Peddling Wares to the Goldfields (year 5)

April 3, 2013 in Blackline Masters, Colonial History, Comprehension, Primary School


Peddling Wares to the Goldfields (year 5)

This is an illustrated interactive story for Year 5 students to learn about the goldfields in Victoria and how people of the 1860s and thereabouts made their living supplying the miners.

The Year 5 curriculum calls for a study of colonial Australia in the 1800s.  What was life like for different groups of people in this period.

The idea for the story came from reading the diary of a great great grandfather who supplied the miners, one who was the manager of the mine at Creswick before the mining tragedy, and one who carted gold to S.A.

An examination is called for of significant events and people, political and economic developments, social structures, and settlement patterns.

Students may read the story all the way through or do their research at each point in the story. The Internet is a good place to start, as is the school library.  Thus students will be practised in doing research as well as comprehension.  At the end of the story there are answers and their references.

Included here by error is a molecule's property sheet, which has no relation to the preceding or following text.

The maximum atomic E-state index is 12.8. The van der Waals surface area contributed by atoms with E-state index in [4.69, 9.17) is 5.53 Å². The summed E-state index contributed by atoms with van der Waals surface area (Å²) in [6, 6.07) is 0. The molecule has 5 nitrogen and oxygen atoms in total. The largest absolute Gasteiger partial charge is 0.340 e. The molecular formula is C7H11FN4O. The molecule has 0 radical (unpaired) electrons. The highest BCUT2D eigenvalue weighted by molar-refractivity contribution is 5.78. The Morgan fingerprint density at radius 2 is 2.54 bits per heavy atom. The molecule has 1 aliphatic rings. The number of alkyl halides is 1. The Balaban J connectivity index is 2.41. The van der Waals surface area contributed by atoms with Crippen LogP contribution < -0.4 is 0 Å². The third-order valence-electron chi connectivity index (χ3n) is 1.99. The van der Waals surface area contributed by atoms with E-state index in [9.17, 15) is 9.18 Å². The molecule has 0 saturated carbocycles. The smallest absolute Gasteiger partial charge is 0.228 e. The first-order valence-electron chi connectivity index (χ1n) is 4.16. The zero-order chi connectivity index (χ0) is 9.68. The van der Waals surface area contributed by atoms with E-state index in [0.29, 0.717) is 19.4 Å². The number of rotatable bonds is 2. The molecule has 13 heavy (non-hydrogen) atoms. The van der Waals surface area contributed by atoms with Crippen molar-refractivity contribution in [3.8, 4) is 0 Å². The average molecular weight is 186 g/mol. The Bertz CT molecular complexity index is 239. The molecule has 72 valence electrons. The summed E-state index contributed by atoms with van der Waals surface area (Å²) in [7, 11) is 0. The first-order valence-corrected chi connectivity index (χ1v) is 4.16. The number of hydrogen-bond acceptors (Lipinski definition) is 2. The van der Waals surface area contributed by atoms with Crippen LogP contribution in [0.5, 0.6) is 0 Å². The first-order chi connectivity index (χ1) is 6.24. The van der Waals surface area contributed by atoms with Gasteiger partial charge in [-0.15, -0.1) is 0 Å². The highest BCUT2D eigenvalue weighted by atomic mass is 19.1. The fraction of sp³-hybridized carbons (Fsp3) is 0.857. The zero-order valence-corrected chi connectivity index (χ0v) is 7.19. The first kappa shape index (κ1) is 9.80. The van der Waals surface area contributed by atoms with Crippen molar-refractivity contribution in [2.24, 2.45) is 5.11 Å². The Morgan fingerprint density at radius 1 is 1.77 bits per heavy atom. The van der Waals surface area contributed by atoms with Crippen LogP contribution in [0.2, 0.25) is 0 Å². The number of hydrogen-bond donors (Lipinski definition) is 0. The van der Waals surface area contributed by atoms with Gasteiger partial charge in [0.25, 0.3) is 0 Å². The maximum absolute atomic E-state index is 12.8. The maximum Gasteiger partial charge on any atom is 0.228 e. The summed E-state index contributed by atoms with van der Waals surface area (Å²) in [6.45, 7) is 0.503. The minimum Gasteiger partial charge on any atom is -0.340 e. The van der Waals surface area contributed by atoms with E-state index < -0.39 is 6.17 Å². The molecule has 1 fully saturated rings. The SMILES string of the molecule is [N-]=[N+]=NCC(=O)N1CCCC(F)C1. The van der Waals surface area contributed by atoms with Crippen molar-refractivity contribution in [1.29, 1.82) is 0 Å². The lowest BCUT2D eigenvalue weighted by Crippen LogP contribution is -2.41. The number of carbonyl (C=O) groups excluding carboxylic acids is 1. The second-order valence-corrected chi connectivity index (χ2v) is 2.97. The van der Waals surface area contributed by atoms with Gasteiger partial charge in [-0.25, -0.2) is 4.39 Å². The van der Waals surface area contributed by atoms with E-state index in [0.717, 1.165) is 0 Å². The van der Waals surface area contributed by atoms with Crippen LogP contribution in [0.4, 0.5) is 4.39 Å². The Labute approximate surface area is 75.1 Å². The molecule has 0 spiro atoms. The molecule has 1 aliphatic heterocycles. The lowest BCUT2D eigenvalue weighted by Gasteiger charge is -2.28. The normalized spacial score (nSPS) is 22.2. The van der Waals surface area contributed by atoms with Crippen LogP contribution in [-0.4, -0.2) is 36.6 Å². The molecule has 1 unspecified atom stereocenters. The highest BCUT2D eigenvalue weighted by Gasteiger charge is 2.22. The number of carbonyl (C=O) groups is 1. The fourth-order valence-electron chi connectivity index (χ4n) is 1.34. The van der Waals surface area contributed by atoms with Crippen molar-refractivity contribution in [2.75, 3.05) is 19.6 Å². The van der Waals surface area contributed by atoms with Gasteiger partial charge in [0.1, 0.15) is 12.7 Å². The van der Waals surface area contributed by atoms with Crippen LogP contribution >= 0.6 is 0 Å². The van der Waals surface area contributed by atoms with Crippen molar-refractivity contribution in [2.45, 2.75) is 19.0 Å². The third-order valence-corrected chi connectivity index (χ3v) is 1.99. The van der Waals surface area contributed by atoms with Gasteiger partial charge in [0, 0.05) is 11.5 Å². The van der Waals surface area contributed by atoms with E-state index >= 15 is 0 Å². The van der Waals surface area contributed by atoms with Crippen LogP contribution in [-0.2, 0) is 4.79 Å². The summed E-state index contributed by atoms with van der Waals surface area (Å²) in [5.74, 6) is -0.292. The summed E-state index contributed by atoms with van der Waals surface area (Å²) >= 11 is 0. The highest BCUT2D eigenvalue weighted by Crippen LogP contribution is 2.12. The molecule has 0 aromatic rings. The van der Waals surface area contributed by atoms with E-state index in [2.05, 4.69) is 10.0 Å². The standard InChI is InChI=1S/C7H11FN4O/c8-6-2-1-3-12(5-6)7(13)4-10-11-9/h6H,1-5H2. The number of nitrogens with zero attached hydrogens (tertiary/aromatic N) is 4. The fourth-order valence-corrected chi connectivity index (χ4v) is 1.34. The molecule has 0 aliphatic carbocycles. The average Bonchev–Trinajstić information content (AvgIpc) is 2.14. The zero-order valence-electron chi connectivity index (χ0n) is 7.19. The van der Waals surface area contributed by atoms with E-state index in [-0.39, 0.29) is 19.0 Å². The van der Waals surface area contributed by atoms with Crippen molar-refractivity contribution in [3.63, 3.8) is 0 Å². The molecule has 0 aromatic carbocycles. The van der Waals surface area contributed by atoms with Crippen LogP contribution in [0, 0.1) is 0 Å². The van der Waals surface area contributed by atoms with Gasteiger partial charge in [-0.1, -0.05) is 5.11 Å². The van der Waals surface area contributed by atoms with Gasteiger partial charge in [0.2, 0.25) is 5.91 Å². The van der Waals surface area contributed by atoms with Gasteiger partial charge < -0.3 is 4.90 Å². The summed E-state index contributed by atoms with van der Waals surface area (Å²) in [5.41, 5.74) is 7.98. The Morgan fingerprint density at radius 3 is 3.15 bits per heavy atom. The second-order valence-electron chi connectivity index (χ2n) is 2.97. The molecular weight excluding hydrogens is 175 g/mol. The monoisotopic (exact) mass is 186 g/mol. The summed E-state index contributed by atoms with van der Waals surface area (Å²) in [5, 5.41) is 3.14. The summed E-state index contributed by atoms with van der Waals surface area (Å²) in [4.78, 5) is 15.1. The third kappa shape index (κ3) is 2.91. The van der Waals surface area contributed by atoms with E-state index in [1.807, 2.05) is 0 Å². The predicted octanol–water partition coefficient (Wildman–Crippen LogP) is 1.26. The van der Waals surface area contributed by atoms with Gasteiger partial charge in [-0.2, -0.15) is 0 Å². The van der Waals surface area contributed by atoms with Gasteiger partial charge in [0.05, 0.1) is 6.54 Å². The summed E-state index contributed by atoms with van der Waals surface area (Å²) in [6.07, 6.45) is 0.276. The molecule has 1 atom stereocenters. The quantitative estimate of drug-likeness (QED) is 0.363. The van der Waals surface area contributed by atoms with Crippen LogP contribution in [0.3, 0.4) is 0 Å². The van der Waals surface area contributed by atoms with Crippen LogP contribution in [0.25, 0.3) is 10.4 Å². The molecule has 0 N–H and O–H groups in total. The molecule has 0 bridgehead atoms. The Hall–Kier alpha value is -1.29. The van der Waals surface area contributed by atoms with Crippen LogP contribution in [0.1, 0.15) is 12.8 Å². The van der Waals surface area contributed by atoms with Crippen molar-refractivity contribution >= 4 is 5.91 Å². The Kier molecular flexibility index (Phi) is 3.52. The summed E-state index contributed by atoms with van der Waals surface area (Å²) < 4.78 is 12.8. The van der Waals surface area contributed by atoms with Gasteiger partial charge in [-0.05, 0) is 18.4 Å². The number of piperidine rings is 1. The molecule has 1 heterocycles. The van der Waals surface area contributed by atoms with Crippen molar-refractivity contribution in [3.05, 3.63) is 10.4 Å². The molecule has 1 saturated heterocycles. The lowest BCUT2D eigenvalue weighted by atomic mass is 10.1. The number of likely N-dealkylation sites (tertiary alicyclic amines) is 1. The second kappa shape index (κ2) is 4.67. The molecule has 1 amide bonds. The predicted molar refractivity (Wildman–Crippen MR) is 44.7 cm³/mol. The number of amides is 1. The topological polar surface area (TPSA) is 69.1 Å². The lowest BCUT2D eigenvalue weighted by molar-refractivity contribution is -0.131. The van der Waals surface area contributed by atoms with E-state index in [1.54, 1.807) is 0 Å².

This book offers a very vivid and wonderful insight into the life and culture of people living around the time of (the) goldrush (19th century). As an Australian native, Michael Mardel has more than accomplished the job of a true patriot by bringing forth this sneak-peek about a rather forgotten time period. The dialogs as well as the general language and style…(are) a true reflection of the time (when) the story is set…and can be called absolutely realistic. (Milando)


Review by MA

This book describes the life of diggers in Australia. Quite an imaginative feat, as this history unfolds through the eyes of a young boy when his father exposes him to the diggers. These accounts show not only the writer’s in-depth knowledge of history but his literary prowess as well. It is a befitting read for school children of all ages.


An example:

‘Father, you’re late! We’ve been saving tea for you and we’re really hungry.’

‘Sorry Patrick, I’ve been down at the Eastern Market in Bourke St. talking to wholesalers. I had to organise some supplies to be delivered on Monday so we can take it on our trip starting that day. Now you can eat and we’ll have peace and quiet while you chew with your mouth closed.’

[1.a.What hotel stood on the corner of Bourke and Exhibition St. where the Eastern Market was? __________________________________________

1.b .When did the Queen Victoria market begin? _____________________

1.c. Was there a Western Market and where was it?] _________________________________________________________